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Immunology. 2005 Mar;114(3):397-409.

Antithetical effects of hemicellulase-treated Agaricus blazei on the maturation of murine bone-marrow-derived dendritic cells.

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Department of Alternative Medicine and Bioregulation, Interdisciplinary Graduate School of Medicine and Engineering, University of Yamanashi, Yamanashi, Japan.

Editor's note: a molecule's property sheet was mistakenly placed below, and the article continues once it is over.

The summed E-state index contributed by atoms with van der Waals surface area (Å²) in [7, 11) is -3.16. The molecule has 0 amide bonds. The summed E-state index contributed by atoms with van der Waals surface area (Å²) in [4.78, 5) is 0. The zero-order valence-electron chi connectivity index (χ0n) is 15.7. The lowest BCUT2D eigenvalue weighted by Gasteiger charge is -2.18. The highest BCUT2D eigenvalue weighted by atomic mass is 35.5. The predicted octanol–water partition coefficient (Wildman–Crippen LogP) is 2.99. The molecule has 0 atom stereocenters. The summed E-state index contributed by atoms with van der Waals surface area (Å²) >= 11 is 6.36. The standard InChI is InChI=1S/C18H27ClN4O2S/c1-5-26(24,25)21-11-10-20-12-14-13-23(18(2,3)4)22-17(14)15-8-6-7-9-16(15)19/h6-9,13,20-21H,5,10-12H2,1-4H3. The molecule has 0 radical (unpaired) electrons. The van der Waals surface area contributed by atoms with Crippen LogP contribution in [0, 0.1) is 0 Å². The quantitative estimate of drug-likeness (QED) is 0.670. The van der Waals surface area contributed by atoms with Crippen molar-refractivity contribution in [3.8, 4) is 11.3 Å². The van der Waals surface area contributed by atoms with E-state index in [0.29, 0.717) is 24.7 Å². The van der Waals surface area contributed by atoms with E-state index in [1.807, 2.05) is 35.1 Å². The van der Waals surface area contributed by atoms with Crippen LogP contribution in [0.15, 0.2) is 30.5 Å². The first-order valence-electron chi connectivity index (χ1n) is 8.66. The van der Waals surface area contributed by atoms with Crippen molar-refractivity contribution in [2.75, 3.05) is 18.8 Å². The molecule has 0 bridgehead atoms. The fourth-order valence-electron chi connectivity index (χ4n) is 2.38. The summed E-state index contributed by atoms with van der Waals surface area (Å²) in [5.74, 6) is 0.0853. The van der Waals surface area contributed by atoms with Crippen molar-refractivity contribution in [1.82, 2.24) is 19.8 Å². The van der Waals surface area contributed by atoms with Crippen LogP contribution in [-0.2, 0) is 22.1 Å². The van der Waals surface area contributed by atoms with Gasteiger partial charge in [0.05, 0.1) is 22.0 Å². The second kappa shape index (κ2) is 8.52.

We report the effects of hemicellulase-treated Agaricus blazei (ABH) on the maturation of bone-marrow-derived dendritic cells (BMDCs). ABH activated immature BMDCs, inducing up-regulation of surface molecules, such as CD40, CD80 and major histocompatibility complex class I antigens, as well as inducing allogeneic T-cell proliferation and T helper type 1 cell development. However, unlike lipopolysaccharide (LPS), ABH did not stimulate the BMDCs to produce proinflammatory cytokines, such as interleukin-12 (IL-12) p40, tumour necrosis factor-alpha, or IL-1beta. In addition, ABH suppressed LPS-induced DC responses. Pretreatment of DCs with ABH markedly reduced the levels of LPS-induced cytokine secretion, while only slightly decreasing up-regulation of the surface molecules involved in maturation. ABH also had a significant impact on peptidoglycan-induced or CpG oligodeoxynucleotide-induced IL-12p40 production in DCs. The inhibition of LPS-induced responses was not associated with a cytotoxic effect of ABH nor with an anti-inflammatory effect of IL-10. However, ABH decreased NF-kappaB-induced reporter gene expression in LPS-stimulated J774.1 cells. Interestingly, DCs preincubated with ABH and then stimulated with LPS augmented T helper type 1 responses in culture with allogeneic T cells as compared to LPS-stimulated but non-ABH-pretreated DCs. These observations suggest that ABH regulates DC-mediated responses.

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